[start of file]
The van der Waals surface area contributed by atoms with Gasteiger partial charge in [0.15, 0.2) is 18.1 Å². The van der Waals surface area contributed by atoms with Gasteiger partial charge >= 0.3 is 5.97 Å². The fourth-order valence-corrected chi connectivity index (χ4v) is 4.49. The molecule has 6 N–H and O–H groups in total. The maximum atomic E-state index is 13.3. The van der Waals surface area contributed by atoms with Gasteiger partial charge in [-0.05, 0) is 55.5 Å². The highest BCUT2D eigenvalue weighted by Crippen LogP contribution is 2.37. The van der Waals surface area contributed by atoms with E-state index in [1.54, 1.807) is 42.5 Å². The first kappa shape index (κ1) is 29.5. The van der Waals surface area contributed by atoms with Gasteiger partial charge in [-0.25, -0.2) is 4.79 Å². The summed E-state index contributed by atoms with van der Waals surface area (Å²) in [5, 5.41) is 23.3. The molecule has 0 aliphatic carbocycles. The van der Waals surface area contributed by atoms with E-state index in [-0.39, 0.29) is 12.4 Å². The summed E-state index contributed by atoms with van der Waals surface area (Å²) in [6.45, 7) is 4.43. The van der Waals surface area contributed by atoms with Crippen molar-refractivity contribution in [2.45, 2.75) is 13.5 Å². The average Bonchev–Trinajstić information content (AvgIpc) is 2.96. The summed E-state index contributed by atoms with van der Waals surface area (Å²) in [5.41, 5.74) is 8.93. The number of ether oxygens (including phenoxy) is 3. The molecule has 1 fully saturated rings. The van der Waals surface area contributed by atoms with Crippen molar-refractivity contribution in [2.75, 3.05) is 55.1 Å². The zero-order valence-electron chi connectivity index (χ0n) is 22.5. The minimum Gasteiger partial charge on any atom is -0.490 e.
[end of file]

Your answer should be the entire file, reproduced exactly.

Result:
The van der Waals surface area contributed by atoms with Gasteiger partial charge in [0.15, 0.2) is 18.1 Å². The van der Waals surface area contributed by atoms with Gasteiger partial charge >= 0.3 is 5.97 Å². The fourth-order valence-corrected chi connectivity index (χ4v) is 4.49. The molecule has 6 N–H and O–H groups in total. The maximum atomic E-state index is 13.3. The van der Waals surface area contributed by atoms with Gasteiger partial charge in [-0.05, 0) is 55.5 Å². The highest BCUT2D eigenvalue weighted by Crippen LogP contribution is 2.37. The van der Waals surface area contributed by atoms with E-state index in [1.54, 1.807) is 42.5 Å². The first kappa shape index (κ1) is 29.5. The van der Waals surface area contributed by atoms with Gasteiger partial charge in [-0.25, -0.2) is 4.79 Å². The summed E-state index contributed by atoms with van der Waals surface area (Å²) in [5, 5.41) is 23.3. The molecule has 0 aliphatic carbocycles. The van der Waals surface area contributed by atoms with E-state index in [-0.39, 0.29) is 12.4 Å². The summed E-state index contributed by atoms with van der Waals surface area (Å²) in [6.45, 7) is 4.43. The van der Waals surface area contributed by atoms with Crippen molar-refractivity contribution in [2.45, 2.75) is 13.5 Å². The average Bonchev–Trinajstić information content (AvgIpc) is 2.96. The summed E-state index contributed by atoms with van der Waals surface area (Å²) in [5.41, 5.74) is 8.93. The number of ether oxygens (including phenoxy) is 3. The molecule has 1 fully saturated rings. The van der Waals surface area contributed by atoms with Crippen molar-refractivity contribution in [2.75, 3.05) is 55.1 Å². The zero-order valence-electron chi connectivity index (χ0n) is 22.5. The minimum Gasteiger partial charge on any atom is -0.490 e.